Along the Shoreline
By Sean Sinclair-Day

 

 

With a shiny whistle hanging around his tanned neck, Totake Yukiyoshi stands along the white shoreline of Yoshino Beach watching the waters for potential threats. But he is not your average lifeguard. When the whistle blows, he is not warning the swimmers and snorkelers to be wary of sharks or the dangerously unpredictable ebb and flow of powerful tides.

Miyako is a small, seagull- shaped island located at the southern end of Japan’s Okinawa island chain. Yoshino Beach is one of the island’s many unbelievably soft, white sand beaches where tourists and locals come to while away the lazy hours. Situated only a few splashes and waves away from where the Pacific Ocean collides with the East China Sea, aquatic revellers can admire the vast array of vibrant tropical fish that thrive in Yoshino’s intricate underwater realm. But visitors will get a quick lesson in coral protection if they decide to take a short break and stand on the reef. Totake takes his job seriously as guardian of the beach and its coral barrier. His whistle reminds people of his mission which is to keep this beach the cleanest and most beautiful in the world.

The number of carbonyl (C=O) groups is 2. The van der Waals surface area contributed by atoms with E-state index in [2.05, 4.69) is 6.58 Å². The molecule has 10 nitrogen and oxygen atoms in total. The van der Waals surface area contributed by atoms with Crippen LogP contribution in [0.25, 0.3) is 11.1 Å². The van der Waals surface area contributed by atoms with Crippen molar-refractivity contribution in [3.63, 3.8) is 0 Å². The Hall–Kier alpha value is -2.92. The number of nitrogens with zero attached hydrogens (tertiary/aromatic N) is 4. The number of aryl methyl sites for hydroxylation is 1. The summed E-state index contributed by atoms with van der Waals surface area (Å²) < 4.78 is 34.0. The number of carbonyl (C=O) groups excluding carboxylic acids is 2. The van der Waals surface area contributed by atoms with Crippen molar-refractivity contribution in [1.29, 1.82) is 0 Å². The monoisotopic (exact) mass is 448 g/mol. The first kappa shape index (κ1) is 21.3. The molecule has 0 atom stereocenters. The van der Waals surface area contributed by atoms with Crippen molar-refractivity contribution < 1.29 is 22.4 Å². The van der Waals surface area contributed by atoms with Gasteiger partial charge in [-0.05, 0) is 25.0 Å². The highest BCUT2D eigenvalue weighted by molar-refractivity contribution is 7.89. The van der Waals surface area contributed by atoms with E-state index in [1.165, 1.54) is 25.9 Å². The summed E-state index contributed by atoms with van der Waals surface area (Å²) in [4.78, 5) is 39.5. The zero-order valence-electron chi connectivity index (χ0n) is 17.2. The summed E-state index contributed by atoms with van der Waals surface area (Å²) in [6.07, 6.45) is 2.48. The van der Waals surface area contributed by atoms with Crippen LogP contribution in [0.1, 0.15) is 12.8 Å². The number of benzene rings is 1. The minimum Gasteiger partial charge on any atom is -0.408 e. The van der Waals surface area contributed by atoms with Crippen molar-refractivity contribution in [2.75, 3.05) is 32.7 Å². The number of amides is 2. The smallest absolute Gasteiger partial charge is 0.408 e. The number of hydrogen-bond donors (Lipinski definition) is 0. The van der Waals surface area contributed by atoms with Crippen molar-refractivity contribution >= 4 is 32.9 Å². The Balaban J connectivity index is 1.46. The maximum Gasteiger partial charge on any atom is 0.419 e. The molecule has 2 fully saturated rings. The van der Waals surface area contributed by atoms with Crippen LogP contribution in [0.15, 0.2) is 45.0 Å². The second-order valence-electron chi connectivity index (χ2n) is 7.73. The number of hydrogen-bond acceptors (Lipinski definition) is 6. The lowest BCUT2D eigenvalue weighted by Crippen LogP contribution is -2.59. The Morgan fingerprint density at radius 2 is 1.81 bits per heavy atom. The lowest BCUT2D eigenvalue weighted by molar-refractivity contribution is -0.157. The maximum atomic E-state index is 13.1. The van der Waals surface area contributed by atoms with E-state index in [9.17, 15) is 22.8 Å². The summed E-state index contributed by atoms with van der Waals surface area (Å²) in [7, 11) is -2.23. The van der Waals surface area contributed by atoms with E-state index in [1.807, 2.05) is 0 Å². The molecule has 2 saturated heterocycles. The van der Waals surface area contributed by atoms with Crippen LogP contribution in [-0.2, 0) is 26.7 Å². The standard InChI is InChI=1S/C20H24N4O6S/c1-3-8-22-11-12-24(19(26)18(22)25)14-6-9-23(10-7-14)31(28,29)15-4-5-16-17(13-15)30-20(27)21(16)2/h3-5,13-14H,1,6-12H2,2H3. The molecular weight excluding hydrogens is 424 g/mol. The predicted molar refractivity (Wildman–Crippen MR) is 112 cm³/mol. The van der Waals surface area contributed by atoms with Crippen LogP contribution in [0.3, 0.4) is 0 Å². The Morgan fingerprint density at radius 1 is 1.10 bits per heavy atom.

Remarkably, his ecological imperative does not end in marine education. With a concern that seems to know no bounds, this 55-year-old city planner comes down to Yoshino every day to collect the trash that has been discourteously discarded by thoughtless beach bums. He tirelessly sorts through it all, separating combustibles from tin and plastic in an unparalleled endeavor to ensure that Yoshino’s sands remain pure. The only thing that outrivals his appreciation of nature and his favorite beach is his love for humanity. It thrills Totake to see happy people and his heart is filled with a buoyant joy whenever he watches visitors stare in amazement, beholding Yoshino’s wonders. His undertaking is to guarantee that this beauty will remain unspoiled.